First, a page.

On The Alzheimer’s Front – Positive Results From Increased Omega 3 DHA Levels – In a new study reported in Nutrients, higher blood levels of Omega 3 DHA results in a nearly 50% reduction in the likelihood of developing Alzheimer’s disease compared to those who had lower levels. What it means is that simply increasing your dietary Omega-3 DHA – especially for those individuals who carry the ApoE4 gene (which increases the likelihood of developing Alzheimer’s by 50%) – dramatically slows the onset of the disease. Such a cost-effective, low-risk dietary intervention like this could potentially save billions in health care costs. The implications are very significant because of the very significant impact from a relatively simply dietary intervention. It is estimated that the health care costs for Alzheimer’s in 2021 exceeded $350 billion in the US in terms of formal costs. This does not include the cost of family care-giving or unpaid caregivers – which are a significant cost as well.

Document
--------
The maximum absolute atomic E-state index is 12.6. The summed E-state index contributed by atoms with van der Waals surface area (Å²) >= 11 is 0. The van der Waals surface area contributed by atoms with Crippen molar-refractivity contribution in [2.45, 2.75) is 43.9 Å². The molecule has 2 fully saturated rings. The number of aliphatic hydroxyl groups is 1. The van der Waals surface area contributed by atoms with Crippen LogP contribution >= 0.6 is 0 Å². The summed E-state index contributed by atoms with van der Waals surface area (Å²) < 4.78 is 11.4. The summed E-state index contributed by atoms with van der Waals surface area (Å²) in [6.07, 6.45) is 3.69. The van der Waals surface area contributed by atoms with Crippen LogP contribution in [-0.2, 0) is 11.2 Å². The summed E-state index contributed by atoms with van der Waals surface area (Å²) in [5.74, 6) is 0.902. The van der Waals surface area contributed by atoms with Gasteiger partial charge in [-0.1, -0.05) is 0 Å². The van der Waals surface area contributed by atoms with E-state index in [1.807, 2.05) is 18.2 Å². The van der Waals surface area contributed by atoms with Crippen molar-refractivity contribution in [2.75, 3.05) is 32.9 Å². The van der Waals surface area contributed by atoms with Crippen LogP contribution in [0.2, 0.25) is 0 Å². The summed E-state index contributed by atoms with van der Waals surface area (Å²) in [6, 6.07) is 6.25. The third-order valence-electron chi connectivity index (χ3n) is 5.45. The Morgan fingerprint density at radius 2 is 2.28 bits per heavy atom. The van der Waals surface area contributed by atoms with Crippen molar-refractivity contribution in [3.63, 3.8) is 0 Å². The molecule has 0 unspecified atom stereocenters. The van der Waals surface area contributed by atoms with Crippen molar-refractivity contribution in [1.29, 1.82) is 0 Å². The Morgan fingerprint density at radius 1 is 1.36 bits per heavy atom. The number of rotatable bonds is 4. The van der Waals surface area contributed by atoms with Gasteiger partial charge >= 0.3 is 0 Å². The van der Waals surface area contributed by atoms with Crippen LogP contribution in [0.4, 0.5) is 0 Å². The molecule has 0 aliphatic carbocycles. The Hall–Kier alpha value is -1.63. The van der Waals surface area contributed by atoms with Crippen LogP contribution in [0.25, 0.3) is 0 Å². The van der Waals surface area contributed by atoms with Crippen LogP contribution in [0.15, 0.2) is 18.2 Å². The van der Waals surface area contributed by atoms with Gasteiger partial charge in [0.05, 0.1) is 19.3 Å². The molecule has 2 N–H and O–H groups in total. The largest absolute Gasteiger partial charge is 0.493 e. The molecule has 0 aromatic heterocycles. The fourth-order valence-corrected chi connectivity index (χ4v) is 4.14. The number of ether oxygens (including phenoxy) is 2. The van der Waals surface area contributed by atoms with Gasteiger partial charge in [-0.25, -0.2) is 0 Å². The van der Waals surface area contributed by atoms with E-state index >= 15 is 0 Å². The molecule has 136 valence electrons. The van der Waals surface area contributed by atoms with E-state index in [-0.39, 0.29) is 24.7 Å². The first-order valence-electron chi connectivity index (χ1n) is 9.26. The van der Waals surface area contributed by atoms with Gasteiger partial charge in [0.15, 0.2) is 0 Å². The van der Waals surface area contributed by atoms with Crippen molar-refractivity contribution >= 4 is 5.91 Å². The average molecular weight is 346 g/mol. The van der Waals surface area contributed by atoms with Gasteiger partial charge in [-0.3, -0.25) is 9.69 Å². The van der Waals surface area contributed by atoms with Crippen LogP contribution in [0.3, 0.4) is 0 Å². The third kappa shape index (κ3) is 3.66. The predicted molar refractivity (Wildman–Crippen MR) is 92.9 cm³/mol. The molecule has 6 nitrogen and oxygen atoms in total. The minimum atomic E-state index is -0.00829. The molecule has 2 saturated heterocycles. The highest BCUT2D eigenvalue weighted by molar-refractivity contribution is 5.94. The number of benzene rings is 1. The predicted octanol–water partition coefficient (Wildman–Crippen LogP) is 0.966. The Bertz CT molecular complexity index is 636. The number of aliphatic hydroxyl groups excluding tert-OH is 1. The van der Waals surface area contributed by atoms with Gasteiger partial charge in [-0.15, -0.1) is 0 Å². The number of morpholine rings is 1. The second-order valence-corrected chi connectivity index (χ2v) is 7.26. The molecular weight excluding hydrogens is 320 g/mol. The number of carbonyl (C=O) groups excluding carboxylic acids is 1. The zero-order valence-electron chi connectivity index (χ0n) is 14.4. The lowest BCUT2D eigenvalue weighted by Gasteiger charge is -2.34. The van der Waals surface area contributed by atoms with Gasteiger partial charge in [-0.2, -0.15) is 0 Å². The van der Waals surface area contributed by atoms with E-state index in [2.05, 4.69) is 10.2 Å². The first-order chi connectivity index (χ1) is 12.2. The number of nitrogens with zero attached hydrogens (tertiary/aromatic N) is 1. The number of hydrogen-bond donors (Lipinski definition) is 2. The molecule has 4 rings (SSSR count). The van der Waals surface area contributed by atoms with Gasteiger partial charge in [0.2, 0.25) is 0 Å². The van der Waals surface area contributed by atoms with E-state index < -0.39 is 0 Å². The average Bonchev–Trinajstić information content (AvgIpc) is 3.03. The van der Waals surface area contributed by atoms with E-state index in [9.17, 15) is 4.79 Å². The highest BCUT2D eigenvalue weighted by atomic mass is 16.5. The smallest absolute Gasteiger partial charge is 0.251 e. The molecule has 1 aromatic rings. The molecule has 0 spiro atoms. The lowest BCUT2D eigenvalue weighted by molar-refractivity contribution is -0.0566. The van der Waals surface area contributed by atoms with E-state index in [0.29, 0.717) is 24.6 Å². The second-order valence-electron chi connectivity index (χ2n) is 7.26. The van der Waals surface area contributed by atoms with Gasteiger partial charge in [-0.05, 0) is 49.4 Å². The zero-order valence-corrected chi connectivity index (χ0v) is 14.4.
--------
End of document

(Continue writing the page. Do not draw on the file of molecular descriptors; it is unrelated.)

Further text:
Tattoos For Good, Not Just Show – Researchers at The University of Texas at Austin and Texas A&M University recently reported on a development that adds “function to show”. It comes in the form of an electronic tattoo that is worn on the wrist to deliver continuous blood pressure measurements. But the more remarkable feature is that the device is more accurate that virtually all available options for measuring blood pressure on a digital basis. This is a very important development because blood pressure monitoring has been shown to be an invaluable resource for the management of hypertension and other more long-term problems associated with the disease. The new devices use graphene which is a very strong, thin material for the e-tattoo. It is like the pencil graphite but instead of a random pattern to the graphite, it is organized into precise thin layers. The devices have a “stickiness” which allows them to comfortably lay on the skin for monitoring blood pressure.